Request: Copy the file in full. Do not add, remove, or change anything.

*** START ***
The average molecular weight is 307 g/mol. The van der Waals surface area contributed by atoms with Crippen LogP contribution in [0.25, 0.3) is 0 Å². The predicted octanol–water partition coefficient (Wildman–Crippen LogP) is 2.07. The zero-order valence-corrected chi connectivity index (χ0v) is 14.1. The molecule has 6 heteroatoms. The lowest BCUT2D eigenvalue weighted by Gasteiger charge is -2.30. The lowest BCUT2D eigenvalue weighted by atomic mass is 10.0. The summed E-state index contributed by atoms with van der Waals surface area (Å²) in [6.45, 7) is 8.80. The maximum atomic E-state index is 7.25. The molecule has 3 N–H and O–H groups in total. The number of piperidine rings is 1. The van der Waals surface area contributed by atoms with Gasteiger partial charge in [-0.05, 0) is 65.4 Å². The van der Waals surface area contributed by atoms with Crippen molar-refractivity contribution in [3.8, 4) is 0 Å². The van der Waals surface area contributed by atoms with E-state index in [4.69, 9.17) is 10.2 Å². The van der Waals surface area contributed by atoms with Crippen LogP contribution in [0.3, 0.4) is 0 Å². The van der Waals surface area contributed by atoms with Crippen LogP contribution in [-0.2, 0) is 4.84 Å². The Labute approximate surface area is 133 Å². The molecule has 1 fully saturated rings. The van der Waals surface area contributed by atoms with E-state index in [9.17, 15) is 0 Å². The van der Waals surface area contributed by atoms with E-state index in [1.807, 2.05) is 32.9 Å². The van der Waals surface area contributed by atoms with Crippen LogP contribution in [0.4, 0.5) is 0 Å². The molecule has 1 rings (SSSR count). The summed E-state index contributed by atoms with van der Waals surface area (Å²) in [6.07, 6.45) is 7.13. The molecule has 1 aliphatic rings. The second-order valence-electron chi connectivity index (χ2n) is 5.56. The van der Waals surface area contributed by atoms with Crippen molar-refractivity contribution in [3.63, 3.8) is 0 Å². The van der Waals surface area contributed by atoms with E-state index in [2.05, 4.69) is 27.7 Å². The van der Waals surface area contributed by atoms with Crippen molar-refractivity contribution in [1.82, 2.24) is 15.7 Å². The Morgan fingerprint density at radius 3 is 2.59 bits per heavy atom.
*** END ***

The average molecular weight is 307 g/mol. The van der Waals surface area contributed by atoms with Crippen LogP contribution in [0.25, 0.3) is 0 Å². The predicted octanol–water partition coefficient (Wildman–Crippen LogP) is 2.07. The zero-order valence-corrected chi connectivity index (χ0v) is 14.1. The molecule has 6 heteroatoms. The lowest BCUT2D eigenvalue weighted by Gasteiger charge is -2.30. The lowest BCUT2D eigenvalue weighted by atomic mass is 10.0. The summed E-state index contributed by atoms with van der Waals surface area (Å²) in [6.45, 7) is 8.80. The maximum atomic E-state index is 7.25. The molecule has 3 N–H and O–H groups in total. The number of piperidine rings is 1. The van der Waals surface area contributed by atoms with Gasteiger partial charge in [-0.05, 0) is 65.4 Å². The van der Waals surface area contributed by atoms with Crippen molar-refractivity contribution in [3.8, 4) is 0 Å². The van der Waals surface area contributed by atoms with E-state index in [4.69, 9.17) is 10.2 Å². The van der Waals surface area contributed by atoms with Crippen LogP contribution in [0.3, 0.4) is 0 Å². The van der Waals surface area contributed by atoms with Crippen LogP contribution in [-0.2, 0) is 4.84 Å². The Labute approximate surface area is 133 Å². The molecule has 1 fully saturated rings. The van der Waals surface area contributed by atoms with E-state index in [9.17, 15) is 0 Å². The van der Waals surface area contributed by atoms with E-state index in [1.807, 2.05) is 32.9 Å². The van der Waals surface area contributed by atoms with Crippen LogP contribution in [0.4, 0.5) is 0 Å². The molecule has 1 rings (SSSR count). The summed E-state index contributed by atoms with van der Waals surface area (Å²) in [6.07, 6.45) is 7.13. The molecule has 1 aliphatic rings. The second-order valence-electron chi connectivity index (χ2n) is 5.56. The van der Waals surface area contributed by atoms with Crippen molar-refractivity contribution in [3.63, 3.8) is 0 Å². The van der Waals surface area contributed by atoms with E-state index in [2.05, 4.69) is 27.7 Å². The van der Waals surface area contributed by atoms with Crippen molar-refractivity contribution in [1.82, 2.24) is 15.7 Å². The Morgan fingerprint density at radius 3 is 2.59 bits per heavy atom.